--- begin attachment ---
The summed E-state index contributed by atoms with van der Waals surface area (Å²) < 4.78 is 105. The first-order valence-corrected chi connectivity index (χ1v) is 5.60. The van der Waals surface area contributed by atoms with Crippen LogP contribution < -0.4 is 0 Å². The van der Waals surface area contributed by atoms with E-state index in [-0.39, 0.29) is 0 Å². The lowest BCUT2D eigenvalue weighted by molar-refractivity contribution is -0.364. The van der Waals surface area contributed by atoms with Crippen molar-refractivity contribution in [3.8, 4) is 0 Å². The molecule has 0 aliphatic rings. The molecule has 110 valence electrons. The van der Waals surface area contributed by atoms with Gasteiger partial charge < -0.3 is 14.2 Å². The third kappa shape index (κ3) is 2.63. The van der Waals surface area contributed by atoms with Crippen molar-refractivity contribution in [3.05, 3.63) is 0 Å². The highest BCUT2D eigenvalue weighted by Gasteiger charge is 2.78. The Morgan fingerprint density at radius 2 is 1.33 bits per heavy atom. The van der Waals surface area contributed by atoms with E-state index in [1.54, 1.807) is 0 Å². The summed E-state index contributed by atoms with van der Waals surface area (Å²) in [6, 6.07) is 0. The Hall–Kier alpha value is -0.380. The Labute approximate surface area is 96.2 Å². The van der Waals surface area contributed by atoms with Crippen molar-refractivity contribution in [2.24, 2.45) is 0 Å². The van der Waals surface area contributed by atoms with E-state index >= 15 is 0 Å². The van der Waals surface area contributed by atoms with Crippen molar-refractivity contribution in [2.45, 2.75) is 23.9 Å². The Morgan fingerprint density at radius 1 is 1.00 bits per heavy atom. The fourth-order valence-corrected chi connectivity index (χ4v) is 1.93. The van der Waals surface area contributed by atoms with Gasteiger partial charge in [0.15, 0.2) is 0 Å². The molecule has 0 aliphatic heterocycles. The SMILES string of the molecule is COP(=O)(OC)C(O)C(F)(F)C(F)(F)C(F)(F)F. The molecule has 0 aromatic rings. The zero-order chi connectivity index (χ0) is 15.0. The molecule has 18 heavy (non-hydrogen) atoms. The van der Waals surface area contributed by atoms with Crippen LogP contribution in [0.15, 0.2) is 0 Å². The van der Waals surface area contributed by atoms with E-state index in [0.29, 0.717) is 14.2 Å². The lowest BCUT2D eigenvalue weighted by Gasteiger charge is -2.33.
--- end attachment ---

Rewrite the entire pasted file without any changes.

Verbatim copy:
The summed E-state index contributed by atoms with van der Waals surface area (Å²) < 4.78 is 105. The first-order valence-corrected chi connectivity index (χ1v) is 5.60. The van der Waals surface area contributed by atoms with Crippen LogP contribution < -0.4 is 0 Å². The van der Waals surface area contributed by atoms with E-state index in [-0.39, 0.29) is 0 Å². The lowest BCUT2D eigenvalue weighted by molar-refractivity contribution is -0.364. The van der Waals surface area contributed by atoms with Crippen molar-refractivity contribution in [3.8, 4) is 0 Å². The molecule has 0 aliphatic rings. The molecule has 110 valence electrons. The van der Waals surface area contributed by atoms with Gasteiger partial charge < -0.3 is 14.2 Å². The third kappa shape index (κ3) is 2.63. The van der Waals surface area contributed by atoms with Crippen molar-refractivity contribution in [3.05, 3.63) is 0 Å². The highest BCUT2D eigenvalue weighted by Gasteiger charge is 2.78. The Morgan fingerprint density at radius 2 is 1.33 bits per heavy atom. The van der Waals surface area contributed by atoms with E-state index in [1.54, 1.807) is 0 Å². The summed E-state index contributed by atoms with van der Waals surface area (Å²) in [6, 6.07) is 0. The Hall–Kier alpha value is -0.380. The Labute approximate surface area is 96.2 Å². The van der Waals surface area contributed by atoms with Crippen molar-refractivity contribution in [2.24, 2.45) is 0 Å². The van der Waals surface area contributed by atoms with E-state index >= 15 is 0 Å². The van der Waals surface area contributed by atoms with Crippen molar-refractivity contribution in [2.45, 2.75) is 23.9 Å². The Morgan fingerprint density at radius 1 is 1.00 bits per heavy atom. The fourth-order valence-corrected chi connectivity index (χ4v) is 1.93. The van der Waals surface area contributed by atoms with Gasteiger partial charge in [0.15, 0.2) is 0 Å². The molecule has 0 aliphatic heterocycles. The SMILES string of the molecule is COP(=O)(OC)C(O)C(F)(F)C(F)(F)C(F)(F)F. The molecule has 0 aromatic rings. The zero-order chi connectivity index (χ0) is 15.0. The molecule has 18 heavy (non-hydrogen) atoms. The van der Waals surface area contributed by atoms with Crippen LogP contribution in [0.15, 0.2) is 0 Å². The van der Waals surface area contributed by atoms with E-state index in [0.29, 0.717) is 14.2 Å². The lowest BCUT2D eigenvalue weighted by Gasteiger charge is -2.33.